I’m being hampered by a sore shoulder, which sounds lame, pathetic, a poor excuse of a poor excuse. Nevertheless, I am being hampered by a sore shoulder. Holding my arm in the position to type, and keep typing, and more typing, is hard. Sleeping, driving, holding things. It hurts, and its hard.
It’s all my own fault – I have been feeling so well and I have been forgetting to take my medication because there are so many other things to think about, to do, to be. And it’s hard to take a medicine that will make you feel worse for a while, when you are feeling good. One day every week where you are exhausted and nauseous, guaranteed, the next day just exhausted. Compared to months of feeling well, when you forget. I did the weekly nausea for years, and then I got busy. I stopped caring. Made excuses, forgot, paid little attention. And found myself returned to the pain of the damned.
I’ve been reading writer Lidia Yuknavitch for much of the day, in between writing about spirals and tropes and the priesthood of medicine. She is very interested in body stories, in the body as an epistemological site, and sitting there with my devilled, bedevilled, shoulder, I was interested too. How am I different in pain, what do I know in pain, is it comparable, incomparable, to when I am not in pain? I know grief, when I am in pain. A psychological River Styx, subterranean and swift.It pulls me under and there is no-one to whom I can both tell this story and have them listen. A sorry or advice are the consequences of my telling, and I don’t want either. I know pride, when I am in pain. A pride that insists I am no kind of affliction. My body is imperfect. It attacks itself. What of it? Screw you.
And what of it? Just that … just that, perhaps this: I think that brutality and beauty are always resting right next to one another in our actual lives, and to turn away from the suffering of others because it’s too difficult to live with is to disappear and abandon them, to dislocate them from our human existence with them. So much of the psychological research, of the blogs and blogging, to do with illness, with serious illness, with terminal cancer, seem to be about surviving, boldness, bravery, being real, triumph. Overcoming and empowerment. I even write, have written, that way myself. What are we hampering by enclosing the story of the body, imprisoning it, keeping it contained in these narrow tropes of courage and grace? Illness is physically brutal, and what of that, where is that? And how much of ‘reflexivity’ in social science research, is a self-soothing, self-righteous, self-protecting siding with the beauty over the brutality?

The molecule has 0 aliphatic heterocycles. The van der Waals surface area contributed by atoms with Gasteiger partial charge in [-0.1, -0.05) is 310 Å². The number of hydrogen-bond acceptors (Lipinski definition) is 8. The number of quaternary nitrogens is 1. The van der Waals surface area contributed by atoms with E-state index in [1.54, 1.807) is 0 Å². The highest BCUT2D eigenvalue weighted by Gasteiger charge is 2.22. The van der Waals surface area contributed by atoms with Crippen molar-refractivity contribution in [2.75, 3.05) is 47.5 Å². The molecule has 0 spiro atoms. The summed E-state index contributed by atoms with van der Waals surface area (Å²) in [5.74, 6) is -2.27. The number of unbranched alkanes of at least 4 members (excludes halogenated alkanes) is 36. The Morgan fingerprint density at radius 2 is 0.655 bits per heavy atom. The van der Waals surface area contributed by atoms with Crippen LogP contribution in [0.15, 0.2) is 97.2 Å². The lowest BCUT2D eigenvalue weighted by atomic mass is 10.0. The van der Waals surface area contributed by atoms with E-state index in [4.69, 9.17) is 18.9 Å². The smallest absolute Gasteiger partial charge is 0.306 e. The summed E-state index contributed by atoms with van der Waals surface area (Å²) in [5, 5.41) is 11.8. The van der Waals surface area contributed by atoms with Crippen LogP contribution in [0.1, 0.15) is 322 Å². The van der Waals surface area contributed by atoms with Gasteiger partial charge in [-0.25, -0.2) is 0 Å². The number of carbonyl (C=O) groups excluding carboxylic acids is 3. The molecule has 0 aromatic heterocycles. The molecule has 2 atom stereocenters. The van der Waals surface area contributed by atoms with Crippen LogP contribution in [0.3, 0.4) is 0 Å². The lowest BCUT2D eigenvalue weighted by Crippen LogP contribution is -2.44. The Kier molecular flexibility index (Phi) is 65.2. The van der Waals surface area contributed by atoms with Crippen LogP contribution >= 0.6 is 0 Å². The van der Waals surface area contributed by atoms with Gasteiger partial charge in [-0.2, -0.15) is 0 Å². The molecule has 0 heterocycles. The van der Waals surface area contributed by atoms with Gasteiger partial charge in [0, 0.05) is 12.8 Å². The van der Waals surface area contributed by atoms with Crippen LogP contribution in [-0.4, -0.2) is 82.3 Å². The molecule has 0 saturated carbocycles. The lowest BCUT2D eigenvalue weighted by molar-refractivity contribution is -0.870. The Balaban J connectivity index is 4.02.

In my head, as I write, I am thinking of an ethnographic report of spending time with young women in India who had had acid thrown over their faces, their bodies. There is talk of their courage and grace and strength, and I have no doubt, no doubt, all these things are true. The authors admire these women enormously. And I also have no doubt that there are other things that are also true. Where is the fear, pain, rage, shame, the acknowledgement that their very graciousness may be a cultural role assigned to them, and that their bodies may know a very different story? That acid thrown onto a face is shockingly, horrifyingly, exceptionally brutal, and that this brutality is not just in the act itself but the remnants, the aftermath, the consequences of the act? That perhaps it is also in the homogenising characterisation of sweet and gracious and strong survivors?
I don’t know. I just think it’s worth asking. I think its worth considering the possibility that respectful distance can sometimes be code for disappearing and abandoning suffering, or at least tenderising its tougher edges into something easier to chew, to swallow. That we hide sometimes, most times, maybe all the time, inside the landscape of academic language. I really don’t know. I just think it’s worth asking.
Maybe I am also thinking of this: But when women tell how it is for them, when they self narrate their ordinary lives, it’s instantly sucked up by the culture—there’s already a place waiting for the story. A place where the story gets annulled. I think the culture of the academy also has places waiting for the stories, and I think it kills them, strips them of their power, and their impact. Turns them to clever dust.
And maybe my body knows, this inflamed, flaming body, that the truth of the brutality of pain is easier to live with than any amount of perfunctory sympathy, a sympathy that says, yes, yes. We understand. Take your medicine. Stop telling.